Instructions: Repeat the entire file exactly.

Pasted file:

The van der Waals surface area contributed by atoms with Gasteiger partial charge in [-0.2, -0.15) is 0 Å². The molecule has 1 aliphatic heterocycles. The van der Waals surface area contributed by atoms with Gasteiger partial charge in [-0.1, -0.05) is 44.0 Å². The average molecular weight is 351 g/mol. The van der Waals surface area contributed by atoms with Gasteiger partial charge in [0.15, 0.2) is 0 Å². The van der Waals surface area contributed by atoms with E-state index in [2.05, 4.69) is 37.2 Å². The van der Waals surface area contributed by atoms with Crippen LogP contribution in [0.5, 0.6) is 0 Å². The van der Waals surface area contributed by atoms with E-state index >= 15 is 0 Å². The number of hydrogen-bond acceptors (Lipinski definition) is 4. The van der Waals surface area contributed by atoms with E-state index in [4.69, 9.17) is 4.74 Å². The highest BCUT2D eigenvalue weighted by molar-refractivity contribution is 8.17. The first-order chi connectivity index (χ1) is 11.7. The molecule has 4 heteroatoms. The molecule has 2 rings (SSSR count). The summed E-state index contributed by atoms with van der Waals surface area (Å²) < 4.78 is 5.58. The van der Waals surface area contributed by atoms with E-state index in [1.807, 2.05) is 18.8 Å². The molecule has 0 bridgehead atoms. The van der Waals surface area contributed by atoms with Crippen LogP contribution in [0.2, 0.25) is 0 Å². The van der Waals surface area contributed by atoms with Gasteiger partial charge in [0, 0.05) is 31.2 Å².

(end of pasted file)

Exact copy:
The van der Waals surface area contributed by atoms with Gasteiger partial charge in [-0.2, -0.15) is 0 Å². The molecule has 1 aliphatic heterocycles. The van der Waals surface area contributed by atoms with Gasteiger partial charge in [-0.1, -0.05) is 44.0 Å². The average molecular weight is 351 g/mol. The van der Waals surface area contributed by atoms with Gasteiger partial charge in [0.15, 0.2) is 0 Å². The van der Waals surface area contributed by atoms with E-state index in [2.05, 4.69) is 37.2 Å². The van der Waals surface area contributed by atoms with Crippen LogP contribution in [0.5, 0.6) is 0 Å². The van der Waals surface area contributed by atoms with E-state index >= 15 is 0 Å². The number of hydrogen-bond acceptors (Lipinski definition) is 4. The van der Waals surface area contributed by atoms with E-state index in [4.69, 9.17) is 4.74 Å². The highest BCUT2D eigenvalue weighted by molar-refractivity contribution is 8.17. The first-order chi connectivity index (χ1) is 11.7. The molecule has 4 heteroatoms. The molecule has 2 rings (SSSR count). The summed E-state index contributed by atoms with van der Waals surface area (Å²) < 4.78 is 5.58. The van der Waals surface area contributed by atoms with E-state index in [1.807, 2.05) is 18.8 Å². The molecule has 0 bridgehead atoms. The van der Waals surface area contributed by atoms with Crippen LogP contribution in [0.2, 0.25) is 0 Å². The van der Waals surface area contributed by atoms with Gasteiger partial charge in [0, 0.05) is 31.2 Å².